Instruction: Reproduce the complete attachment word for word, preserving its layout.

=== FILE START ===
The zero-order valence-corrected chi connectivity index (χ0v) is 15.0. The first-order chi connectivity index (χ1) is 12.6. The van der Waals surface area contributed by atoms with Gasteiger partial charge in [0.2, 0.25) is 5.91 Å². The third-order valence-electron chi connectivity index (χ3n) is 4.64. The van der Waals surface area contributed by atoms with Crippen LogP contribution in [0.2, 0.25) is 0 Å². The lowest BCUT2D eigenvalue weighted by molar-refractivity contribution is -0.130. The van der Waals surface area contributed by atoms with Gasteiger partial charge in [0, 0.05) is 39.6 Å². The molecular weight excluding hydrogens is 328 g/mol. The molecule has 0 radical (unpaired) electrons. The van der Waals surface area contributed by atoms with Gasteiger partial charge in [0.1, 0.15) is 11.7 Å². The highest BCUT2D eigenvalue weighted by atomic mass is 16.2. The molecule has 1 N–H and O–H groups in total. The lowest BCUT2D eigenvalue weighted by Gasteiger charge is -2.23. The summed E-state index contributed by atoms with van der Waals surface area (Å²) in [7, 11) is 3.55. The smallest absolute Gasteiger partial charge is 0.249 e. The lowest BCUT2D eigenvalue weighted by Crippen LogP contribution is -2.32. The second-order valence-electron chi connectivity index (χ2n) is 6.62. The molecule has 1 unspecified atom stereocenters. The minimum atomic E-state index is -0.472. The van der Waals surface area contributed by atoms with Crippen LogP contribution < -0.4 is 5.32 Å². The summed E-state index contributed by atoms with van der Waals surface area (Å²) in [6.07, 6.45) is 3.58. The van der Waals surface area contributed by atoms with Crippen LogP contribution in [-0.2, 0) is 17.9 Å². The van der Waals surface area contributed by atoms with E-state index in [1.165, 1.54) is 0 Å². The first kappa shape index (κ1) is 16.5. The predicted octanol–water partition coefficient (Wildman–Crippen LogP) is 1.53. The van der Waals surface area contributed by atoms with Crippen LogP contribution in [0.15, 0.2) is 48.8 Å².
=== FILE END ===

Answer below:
The zero-order valence-corrected chi connectivity index (χ0v) is 15.0. The first-order chi connectivity index (χ1) is 12.6. The van der Waals surface area contributed by atoms with Gasteiger partial charge in [0.2, 0.25) is 5.91 Å². The third-order valence-electron chi connectivity index (χ3n) is 4.64. The van der Waals surface area contributed by atoms with Crippen LogP contribution in [0.2, 0.25) is 0 Å². The lowest BCUT2D eigenvalue weighted by molar-refractivity contribution is -0.130. The van der Waals surface area contributed by atoms with Gasteiger partial charge in [0, 0.05) is 39.6 Å². The molecular weight excluding hydrogens is 328 g/mol. The molecule has 0 radical (unpaired) electrons. The van der Waals surface area contributed by atoms with Gasteiger partial charge in [0.1, 0.15) is 11.7 Å². The highest BCUT2D eigenvalue weighted by atomic mass is 16.2. The molecule has 1 N–H and O–H groups in total. The lowest BCUT2D eigenvalue weighted by Gasteiger charge is -2.23. The summed E-state index contributed by atoms with van der Waals surface area (Å²) in [7, 11) is 3.55. The smallest absolute Gasteiger partial charge is 0.249 e. The lowest BCUT2D eigenvalue weighted by Crippen LogP contribution is -2.32. The second-order valence-electron chi connectivity index (χ2n) is 6.62. The molecule has 1 unspecified atom stereocenters. The minimum atomic E-state index is -0.472. The van der Waals surface area contributed by atoms with Crippen LogP contribution < -0.4 is 5.32 Å². The summed E-state index contributed by atoms with van der Waals surface area (Å²) in [6.07, 6.45) is 3.58. The van der Waals surface area contributed by atoms with Crippen LogP contribution in [-0.2, 0) is 17.9 Å². The van der Waals surface area contributed by atoms with E-state index in [1.165, 1.54) is 0 Å². The first kappa shape index (κ1) is 16.5. The predicted octanol–water partition coefficient (Wildman–Crippen LogP) is 1.53. The van der Waals surface area contributed by atoms with Crippen LogP contribution in [0.15, 0.2) is 48.8 Å².